Saintly Beginnings

Monuments of Santo Hermano Pedro are rare on Tenerife, but there are several in La Antigua: (left) at the entrance to town, (center) in the garden of San Francisco Church, outside of the tomb where his remains lie, (right) at El Calvario Church where he first lived in Guatemala

Monuments of Santo Hermano Pedro are rare on Tenerife, but there are several in La Antigua: (left) at the entrance to town, (center) in the garden of San Francisco Church, outside of the tomb where his remains lie, (right) at El Calvario Church where he first lived in Guatemala

Where did Hermano Pedro come from?

Young Pedro de Betancur, age 22, left his home on the Canary Island of Tenerife in 1649 and sailed to the New World. Many ships were crossing the Atlantic at that time, with Tenerife a geographically necessary port of call between Europe and America. They were filled with adventurers lured by the promise of gold and silver in abundance. Not Pedro. Humble and devout, he was inspired to join evangelizing efforts. It seems safe to assume that he really didn’t know what he would face.

For those who like to read the end of the story first, here it is. Pedro became Hermano Pedro and then Santo Hermano Pedro, the first saint of Central America as well as the Canaries. Pope John Paul II canonized him in Guatemala City in July 2002. Backing up briefly, the young Pedro landed first in Cuba, then Honduras. From there he walked, arriving in 1651, after two years of travel, in Santiago de los Caballeros, the Spanish seat of the government at that time, now La Antigua Guatemala. He held neither title nor prestigious connections nor do we know of anything else he had to offer—except his compassion and devotion. In his zeal for the priesthood he entered the Jesuit school in Santiago but just couldn’t make the grade. Pedro was accepted into the Third Order of the Franciscans and worked at the Church of El Calvario. In his off-hours he focused on caring for the poor, the sick, the homeless, the uneducated. He took ‘justice for all’ seriously.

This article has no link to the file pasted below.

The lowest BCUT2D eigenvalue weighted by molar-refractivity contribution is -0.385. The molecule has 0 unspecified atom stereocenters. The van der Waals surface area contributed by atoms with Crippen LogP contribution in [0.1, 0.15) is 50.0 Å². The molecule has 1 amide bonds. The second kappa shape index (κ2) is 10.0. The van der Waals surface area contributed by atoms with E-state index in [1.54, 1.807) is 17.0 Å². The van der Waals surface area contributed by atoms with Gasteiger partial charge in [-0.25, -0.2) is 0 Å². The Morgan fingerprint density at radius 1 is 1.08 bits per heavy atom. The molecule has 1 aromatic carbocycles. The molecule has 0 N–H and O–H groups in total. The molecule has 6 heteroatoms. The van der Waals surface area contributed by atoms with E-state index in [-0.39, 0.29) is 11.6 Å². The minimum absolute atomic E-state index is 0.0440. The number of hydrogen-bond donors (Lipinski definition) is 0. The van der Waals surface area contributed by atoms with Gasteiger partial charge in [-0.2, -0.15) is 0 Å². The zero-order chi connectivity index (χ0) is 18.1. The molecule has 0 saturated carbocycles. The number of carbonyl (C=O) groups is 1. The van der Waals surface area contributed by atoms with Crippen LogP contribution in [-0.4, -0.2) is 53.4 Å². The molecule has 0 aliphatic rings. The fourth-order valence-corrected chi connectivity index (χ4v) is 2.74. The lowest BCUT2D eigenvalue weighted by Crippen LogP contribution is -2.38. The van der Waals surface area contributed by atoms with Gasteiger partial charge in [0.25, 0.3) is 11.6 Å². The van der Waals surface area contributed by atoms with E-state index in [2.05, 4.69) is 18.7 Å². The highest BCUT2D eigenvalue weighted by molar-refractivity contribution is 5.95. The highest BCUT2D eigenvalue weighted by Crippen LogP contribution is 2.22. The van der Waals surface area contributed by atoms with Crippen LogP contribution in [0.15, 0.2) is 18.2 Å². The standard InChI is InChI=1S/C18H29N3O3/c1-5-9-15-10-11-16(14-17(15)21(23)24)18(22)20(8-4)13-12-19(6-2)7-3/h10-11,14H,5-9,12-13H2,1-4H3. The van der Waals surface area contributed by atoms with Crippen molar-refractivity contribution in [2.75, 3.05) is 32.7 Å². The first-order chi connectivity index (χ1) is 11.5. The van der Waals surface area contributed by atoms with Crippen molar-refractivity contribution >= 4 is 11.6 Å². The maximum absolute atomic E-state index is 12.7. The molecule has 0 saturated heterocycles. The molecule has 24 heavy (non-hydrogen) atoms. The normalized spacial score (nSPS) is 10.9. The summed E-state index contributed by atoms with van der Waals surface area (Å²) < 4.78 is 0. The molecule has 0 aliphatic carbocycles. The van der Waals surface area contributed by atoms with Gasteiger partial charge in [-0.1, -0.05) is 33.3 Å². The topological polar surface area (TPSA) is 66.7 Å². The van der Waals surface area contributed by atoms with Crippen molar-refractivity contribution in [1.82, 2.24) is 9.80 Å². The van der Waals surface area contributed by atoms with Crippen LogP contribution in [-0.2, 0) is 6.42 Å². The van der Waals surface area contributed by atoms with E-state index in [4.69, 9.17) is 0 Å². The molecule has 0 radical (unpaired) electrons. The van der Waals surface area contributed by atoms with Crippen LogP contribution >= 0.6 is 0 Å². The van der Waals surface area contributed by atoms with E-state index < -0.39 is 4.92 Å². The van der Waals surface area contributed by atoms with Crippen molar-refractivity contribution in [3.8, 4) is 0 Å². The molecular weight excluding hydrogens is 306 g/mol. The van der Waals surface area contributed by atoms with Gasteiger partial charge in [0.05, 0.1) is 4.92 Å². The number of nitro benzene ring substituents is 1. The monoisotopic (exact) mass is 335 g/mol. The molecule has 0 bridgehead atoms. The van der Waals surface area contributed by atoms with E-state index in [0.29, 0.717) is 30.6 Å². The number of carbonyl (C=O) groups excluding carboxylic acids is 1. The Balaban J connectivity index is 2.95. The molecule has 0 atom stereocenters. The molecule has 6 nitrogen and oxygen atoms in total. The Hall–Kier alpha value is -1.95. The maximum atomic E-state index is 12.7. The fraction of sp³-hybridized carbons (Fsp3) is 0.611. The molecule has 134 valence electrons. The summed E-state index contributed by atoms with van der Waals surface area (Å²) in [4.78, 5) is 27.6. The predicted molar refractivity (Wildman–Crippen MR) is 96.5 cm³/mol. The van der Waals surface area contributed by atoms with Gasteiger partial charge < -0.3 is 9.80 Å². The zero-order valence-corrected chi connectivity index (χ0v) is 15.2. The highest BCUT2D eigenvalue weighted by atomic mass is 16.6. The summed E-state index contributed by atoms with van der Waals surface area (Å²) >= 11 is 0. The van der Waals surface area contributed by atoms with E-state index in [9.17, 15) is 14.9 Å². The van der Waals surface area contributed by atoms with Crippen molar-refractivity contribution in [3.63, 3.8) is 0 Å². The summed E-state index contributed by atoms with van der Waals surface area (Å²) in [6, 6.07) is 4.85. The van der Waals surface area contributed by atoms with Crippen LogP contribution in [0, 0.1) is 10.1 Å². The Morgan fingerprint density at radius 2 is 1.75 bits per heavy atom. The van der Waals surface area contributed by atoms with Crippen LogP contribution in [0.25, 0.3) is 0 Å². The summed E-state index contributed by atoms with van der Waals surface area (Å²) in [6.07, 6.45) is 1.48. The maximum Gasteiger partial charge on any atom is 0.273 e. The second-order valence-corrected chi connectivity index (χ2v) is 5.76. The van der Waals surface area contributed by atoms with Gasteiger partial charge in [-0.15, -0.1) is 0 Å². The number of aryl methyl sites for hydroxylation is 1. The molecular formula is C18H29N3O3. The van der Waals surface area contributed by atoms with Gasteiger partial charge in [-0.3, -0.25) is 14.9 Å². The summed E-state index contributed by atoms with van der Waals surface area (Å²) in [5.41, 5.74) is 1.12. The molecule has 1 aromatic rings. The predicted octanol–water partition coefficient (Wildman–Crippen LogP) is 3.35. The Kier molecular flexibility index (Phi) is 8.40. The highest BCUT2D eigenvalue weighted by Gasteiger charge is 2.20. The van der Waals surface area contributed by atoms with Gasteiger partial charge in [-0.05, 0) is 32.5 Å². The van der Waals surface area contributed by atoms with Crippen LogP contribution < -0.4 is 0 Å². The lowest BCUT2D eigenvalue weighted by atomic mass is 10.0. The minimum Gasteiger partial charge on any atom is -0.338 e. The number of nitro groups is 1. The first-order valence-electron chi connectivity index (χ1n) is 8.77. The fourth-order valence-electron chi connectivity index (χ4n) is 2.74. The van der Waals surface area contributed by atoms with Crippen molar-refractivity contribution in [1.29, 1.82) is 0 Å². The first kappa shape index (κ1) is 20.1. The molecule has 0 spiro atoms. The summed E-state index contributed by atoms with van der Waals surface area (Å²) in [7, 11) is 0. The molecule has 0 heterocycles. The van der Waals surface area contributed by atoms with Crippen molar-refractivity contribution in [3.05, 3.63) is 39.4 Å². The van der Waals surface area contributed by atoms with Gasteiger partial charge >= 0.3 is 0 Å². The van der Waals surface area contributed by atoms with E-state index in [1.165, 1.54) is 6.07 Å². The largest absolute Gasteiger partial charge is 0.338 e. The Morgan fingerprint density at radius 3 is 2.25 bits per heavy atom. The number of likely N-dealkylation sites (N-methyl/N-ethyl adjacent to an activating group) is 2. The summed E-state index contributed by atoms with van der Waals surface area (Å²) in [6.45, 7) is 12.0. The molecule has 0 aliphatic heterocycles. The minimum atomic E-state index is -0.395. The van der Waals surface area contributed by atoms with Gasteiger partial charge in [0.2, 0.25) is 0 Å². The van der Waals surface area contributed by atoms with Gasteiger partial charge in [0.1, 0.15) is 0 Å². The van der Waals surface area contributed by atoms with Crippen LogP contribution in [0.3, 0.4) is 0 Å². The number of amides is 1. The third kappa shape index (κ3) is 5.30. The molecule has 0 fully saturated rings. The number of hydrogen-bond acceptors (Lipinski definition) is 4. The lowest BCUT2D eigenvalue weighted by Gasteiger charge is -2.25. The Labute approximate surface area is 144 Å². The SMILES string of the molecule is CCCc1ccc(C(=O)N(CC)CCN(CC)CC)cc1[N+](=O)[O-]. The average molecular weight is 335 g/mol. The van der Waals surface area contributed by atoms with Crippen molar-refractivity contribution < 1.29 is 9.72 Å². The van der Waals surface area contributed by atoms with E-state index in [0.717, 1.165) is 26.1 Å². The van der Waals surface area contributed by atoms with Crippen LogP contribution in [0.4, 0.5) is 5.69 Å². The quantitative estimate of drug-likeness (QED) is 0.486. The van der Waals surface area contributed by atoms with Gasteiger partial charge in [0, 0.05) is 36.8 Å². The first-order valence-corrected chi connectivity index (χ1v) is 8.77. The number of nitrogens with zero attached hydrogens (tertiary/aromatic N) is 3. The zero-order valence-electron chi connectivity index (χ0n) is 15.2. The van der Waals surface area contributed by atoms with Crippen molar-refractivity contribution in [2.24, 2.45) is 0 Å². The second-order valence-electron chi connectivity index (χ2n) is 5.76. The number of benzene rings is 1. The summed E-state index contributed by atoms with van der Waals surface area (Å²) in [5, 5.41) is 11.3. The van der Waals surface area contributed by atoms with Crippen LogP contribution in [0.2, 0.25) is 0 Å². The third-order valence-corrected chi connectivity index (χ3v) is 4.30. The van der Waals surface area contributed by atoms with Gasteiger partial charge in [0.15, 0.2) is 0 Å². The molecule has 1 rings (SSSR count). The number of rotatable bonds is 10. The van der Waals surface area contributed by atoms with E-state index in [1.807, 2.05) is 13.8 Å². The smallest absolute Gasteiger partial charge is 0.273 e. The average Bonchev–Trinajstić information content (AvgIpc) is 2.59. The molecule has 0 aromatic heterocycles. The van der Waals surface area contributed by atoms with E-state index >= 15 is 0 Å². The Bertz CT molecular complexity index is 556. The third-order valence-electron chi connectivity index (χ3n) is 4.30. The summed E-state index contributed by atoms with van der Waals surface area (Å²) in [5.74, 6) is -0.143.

Pedro declared, “Here I have lived and here I will die.” And so he did in 1667, his remains now lying in La Antigua’s Church of San Francisco. But when the young man thought of home, what did he think about? Now for the rest of the story.

Tenerife was formed by a volcanic eruption. Pedro was born in the peaceful and pastoral town of Vilaflor on the slope not far from a still active volcano. Just as in Santiago, he was probably familiar with occasional volcanic rumbles. And with a climate not unlike that of Guatemala, bright bouganvilla thrive on Tenerife, just as they do here.
Pedro was a poor boy.

He was a shepherd, tending a small flock in a place called Granadilla, a little down from Vilaflor, toward the sea on the southwest of the island. He helped his struggling family with four brothers and sisters. It must have been of some comfort to him to have landed in a place remarkably similar to his homeland.